Magic, Adventure and the Fantasy Genre


Fantasy in literature is a subgenera of speculative fiction, though it is distinguishable from the genres of science fiction and horror by the general absence of scientific or macabre themes, however these genres do overlap. Additionally, settings, characters and/or occurrences within fantasy texts often don't abide by the laws of science or nature, further setting the genre apart from science fiction and horror.



Texts within Fantasy Genre are often based on real world myths and folklore. Most fantasy texts use magic or other supernatural elements as a main plot element, theme or setting. Magic and magical creatures are either common to the world of the main character or their introduction is used in the central plot.


Symbolism often plays an integral part in fantasy literature, often through the use of figures inspired by earlier texts and folklore. Additionally, Ursula K. Le Guin presented, in her essay 'From Elfland to PoughKeepsie', the idea that language is one of the most crucial elements of high fantasy because it creates a sense of place. Le Guin analysed the misuse of 'olden-day' style language, saying that it was often a dangerous trap for fantasy writers as it was ridiculous when done wrong. She warns that language that is too bland or simplistic creates the impression that the setting of the text is merely the modern world in disguise, presenting examples of clear, effective fantasy writing in excerpts from Tolkien and Evangeline Walton.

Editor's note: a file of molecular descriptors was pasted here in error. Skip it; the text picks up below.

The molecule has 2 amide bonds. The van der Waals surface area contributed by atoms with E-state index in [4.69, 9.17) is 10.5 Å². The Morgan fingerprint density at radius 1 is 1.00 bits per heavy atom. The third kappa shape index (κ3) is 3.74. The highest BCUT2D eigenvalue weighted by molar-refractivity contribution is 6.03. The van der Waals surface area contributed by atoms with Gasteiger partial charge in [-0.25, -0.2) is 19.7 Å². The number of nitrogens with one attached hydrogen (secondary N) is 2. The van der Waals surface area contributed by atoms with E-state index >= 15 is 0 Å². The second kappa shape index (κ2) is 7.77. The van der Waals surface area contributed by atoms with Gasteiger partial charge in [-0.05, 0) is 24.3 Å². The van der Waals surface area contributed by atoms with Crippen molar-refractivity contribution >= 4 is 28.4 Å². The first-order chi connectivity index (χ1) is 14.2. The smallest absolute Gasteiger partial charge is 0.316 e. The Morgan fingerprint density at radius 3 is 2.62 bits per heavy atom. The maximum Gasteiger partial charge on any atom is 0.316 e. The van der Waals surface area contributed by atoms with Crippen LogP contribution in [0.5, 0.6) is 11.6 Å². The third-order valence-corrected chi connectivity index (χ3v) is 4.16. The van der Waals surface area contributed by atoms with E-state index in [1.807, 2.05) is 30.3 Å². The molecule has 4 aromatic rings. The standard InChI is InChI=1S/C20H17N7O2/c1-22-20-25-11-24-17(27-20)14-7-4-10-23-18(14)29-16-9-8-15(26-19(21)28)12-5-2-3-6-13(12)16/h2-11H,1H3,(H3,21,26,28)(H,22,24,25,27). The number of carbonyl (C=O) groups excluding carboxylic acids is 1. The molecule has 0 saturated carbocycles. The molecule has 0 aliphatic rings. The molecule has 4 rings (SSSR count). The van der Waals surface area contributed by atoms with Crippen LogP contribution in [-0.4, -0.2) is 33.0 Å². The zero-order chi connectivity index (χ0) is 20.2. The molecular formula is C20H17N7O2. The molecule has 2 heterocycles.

Fantasy writers often include similar constructs or characteristics within their texts:

- Magic - magic can often take many forms, witches, wizards and fairies are often depicted to use wands to cast their spells. However, an important element of fantasy is that words have power, being used in The Chronicles of Narnia as the witch destroys the secondary world by speaking 'the deplorable word'.

- Adventure - adventure within fantasy texts is a common (and often essential) trope. Adventure entails deviations from ordinary life, full of new discoveries and often danger. Characters are often depicted to take new risks and/or confront their foes.

- Place/Setting - a key aspect of the fantasy genre. Some writers choose for their setting to have been created by magic, others depicting theirs to be the birthplace of the magic itself.

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